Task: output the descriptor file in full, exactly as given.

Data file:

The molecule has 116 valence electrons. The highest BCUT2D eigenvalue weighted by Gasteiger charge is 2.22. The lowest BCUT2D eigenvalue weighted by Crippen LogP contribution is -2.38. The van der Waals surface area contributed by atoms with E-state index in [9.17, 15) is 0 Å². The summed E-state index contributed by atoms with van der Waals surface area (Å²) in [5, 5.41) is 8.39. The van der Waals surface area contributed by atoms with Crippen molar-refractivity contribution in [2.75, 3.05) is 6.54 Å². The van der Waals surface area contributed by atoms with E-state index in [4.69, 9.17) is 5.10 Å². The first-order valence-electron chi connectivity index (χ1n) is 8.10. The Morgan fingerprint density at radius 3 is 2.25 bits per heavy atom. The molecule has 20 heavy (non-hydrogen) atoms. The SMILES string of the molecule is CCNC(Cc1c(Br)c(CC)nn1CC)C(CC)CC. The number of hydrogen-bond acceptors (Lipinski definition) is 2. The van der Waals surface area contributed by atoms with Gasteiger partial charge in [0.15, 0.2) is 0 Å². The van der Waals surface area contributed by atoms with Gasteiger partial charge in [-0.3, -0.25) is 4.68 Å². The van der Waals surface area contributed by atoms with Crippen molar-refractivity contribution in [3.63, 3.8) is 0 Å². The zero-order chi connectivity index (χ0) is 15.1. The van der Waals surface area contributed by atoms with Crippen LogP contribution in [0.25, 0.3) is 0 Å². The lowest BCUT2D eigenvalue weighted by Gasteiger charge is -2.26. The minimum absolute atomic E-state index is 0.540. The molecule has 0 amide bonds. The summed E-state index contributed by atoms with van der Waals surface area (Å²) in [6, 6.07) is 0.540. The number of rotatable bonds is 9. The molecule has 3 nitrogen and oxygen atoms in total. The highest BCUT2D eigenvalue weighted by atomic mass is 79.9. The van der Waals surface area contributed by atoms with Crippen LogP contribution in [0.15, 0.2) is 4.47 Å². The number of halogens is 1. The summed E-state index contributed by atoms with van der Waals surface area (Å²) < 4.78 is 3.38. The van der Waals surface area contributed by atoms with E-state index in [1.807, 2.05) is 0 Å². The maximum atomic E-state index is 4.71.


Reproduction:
The molecule has 116 valence electrons. The highest BCUT2D eigenvalue weighted by Gasteiger charge is 2.22. The lowest BCUT2D eigenvalue weighted by Crippen LogP contribution is -2.38. The van der Waals surface area contributed by atoms with E-state index in [9.17, 15) is 0 Å². The summed E-state index contributed by atoms with van der Waals surface area (Å²) in [5, 5.41) is 8.39. The van der Waals surface area contributed by atoms with Crippen molar-refractivity contribution in [2.75, 3.05) is 6.54 Å². The van der Waals surface area contributed by atoms with E-state index in [4.69, 9.17) is 5.10 Å². The first-order valence-electron chi connectivity index (χ1n) is 8.10. The Morgan fingerprint density at radius 3 is 2.25 bits per heavy atom. The molecule has 20 heavy (non-hydrogen) atoms. The SMILES string of the molecule is CCNC(Cc1c(Br)c(CC)nn1CC)C(CC)CC. The number of hydrogen-bond acceptors (Lipinski definition) is 2. The van der Waals surface area contributed by atoms with Gasteiger partial charge in [0.15, 0.2) is 0 Å². The van der Waals surface area contributed by atoms with Gasteiger partial charge in [-0.3, -0.25) is 4.68 Å². The van der Waals surface area contributed by atoms with Crippen molar-refractivity contribution in [3.63, 3.8) is 0 Å². The zero-order chi connectivity index (χ0) is 15.1. The van der Waals surface area contributed by atoms with Crippen LogP contribution in [0.25, 0.3) is 0 Å². The lowest BCUT2D eigenvalue weighted by Gasteiger charge is -2.26. The minimum absolute atomic E-state index is 0.540. The molecule has 0 amide bonds. The summed E-state index contributed by atoms with van der Waals surface area (Å²) in [6, 6.07) is 0.540. The number of rotatable bonds is 9. The molecule has 3 nitrogen and oxygen atoms in total. The highest BCUT2D eigenvalue weighted by atomic mass is 79.9. The van der Waals surface area contributed by atoms with Crippen LogP contribution in [0.15, 0.2) is 4.47 Å². The number of halogens is 1. The summed E-state index contributed by atoms with van der Waals surface area (Å²) < 4.78 is 3.38. The van der Waals surface area contributed by atoms with E-state index in [1.807, 2.05) is 0 Å². The maximum atomic E-state index is 4.71.